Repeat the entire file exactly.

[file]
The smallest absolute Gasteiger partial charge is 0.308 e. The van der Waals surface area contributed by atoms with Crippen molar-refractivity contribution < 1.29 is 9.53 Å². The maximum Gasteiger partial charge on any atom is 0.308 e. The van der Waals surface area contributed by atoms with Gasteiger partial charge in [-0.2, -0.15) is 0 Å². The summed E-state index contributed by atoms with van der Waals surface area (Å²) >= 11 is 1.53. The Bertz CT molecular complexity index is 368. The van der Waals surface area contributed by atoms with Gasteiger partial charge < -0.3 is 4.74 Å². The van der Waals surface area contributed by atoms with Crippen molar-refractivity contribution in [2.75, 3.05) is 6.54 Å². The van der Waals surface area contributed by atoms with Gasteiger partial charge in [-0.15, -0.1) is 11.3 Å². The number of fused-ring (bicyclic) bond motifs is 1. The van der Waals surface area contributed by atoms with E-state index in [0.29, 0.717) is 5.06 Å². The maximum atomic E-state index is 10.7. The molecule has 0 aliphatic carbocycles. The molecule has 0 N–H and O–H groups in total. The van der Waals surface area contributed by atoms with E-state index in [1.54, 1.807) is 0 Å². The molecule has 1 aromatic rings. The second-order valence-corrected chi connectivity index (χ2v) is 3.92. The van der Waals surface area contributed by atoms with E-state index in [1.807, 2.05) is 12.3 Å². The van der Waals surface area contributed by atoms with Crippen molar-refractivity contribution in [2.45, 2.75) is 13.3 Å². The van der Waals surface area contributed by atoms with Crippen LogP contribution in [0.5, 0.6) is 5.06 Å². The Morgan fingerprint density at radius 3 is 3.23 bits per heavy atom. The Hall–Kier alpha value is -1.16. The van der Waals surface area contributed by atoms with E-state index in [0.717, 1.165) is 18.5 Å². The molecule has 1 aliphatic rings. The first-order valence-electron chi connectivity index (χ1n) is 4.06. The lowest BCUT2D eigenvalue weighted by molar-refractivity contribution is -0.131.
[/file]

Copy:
The smallest absolute Gasteiger partial charge is 0.308 e. The van der Waals surface area contributed by atoms with Crippen molar-refractivity contribution < 1.29 is 9.53 Å². The maximum Gasteiger partial charge on any atom is 0.308 e. The van der Waals surface area contributed by atoms with Gasteiger partial charge in [-0.2, -0.15) is 0 Å². The summed E-state index contributed by atoms with van der Waals surface area (Å²) >= 11 is 1.53. The Bertz CT molecular complexity index is 368. The van der Waals surface area contributed by atoms with Gasteiger partial charge < -0.3 is 4.74 Å². The van der Waals surface area contributed by atoms with Crippen molar-refractivity contribution in [2.75, 3.05) is 6.54 Å². The van der Waals surface area contributed by atoms with Gasteiger partial charge in [-0.15, -0.1) is 11.3 Å². The number of fused-ring (bicyclic) bond motifs is 1. The van der Waals surface area contributed by atoms with E-state index in [0.29, 0.717) is 5.06 Å². The maximum atomic E-state index is 10.7. The molecule has 0 aliphatic carbocycles. The molecule has 0 N–H and O–H groups in total. The van der Waals surface area contributed by atoms with E-state index in [1.54, 1.807) is 0 Å². The molecule has 1 aromatic rings. The second-order valence-corrected chi connectivity index (χ2v) is 3.92. The van der Waals surface area contributed by atoms with E-state index in [1.807, 2.05) is 12.3 Å². The van der Waals surface area contributed by atoms with Crippen molar-refractivity contribution in [2.45, 2.75) is 13.3 Å². The van der Waals surface area contributed by atoms with Crippen LogP contribution in [0.5, 0.6) is 5.06 Å². The Morgan fingerprint density at radius 3 is 3.23 bits per heavy atom. The Hall–Kier alpha value is -1.16. The van der Waals surface area contributed by atoms with E-state index in [0.717, 1.165) is 18.5 Å². The molecule has 1 aliphatic rings. The first-order valence-electron chi connectivity index (χ1n) is 4.06. The lowest BCUT2D eigenvalue weighted by molar-refractivity contribution is -0.131.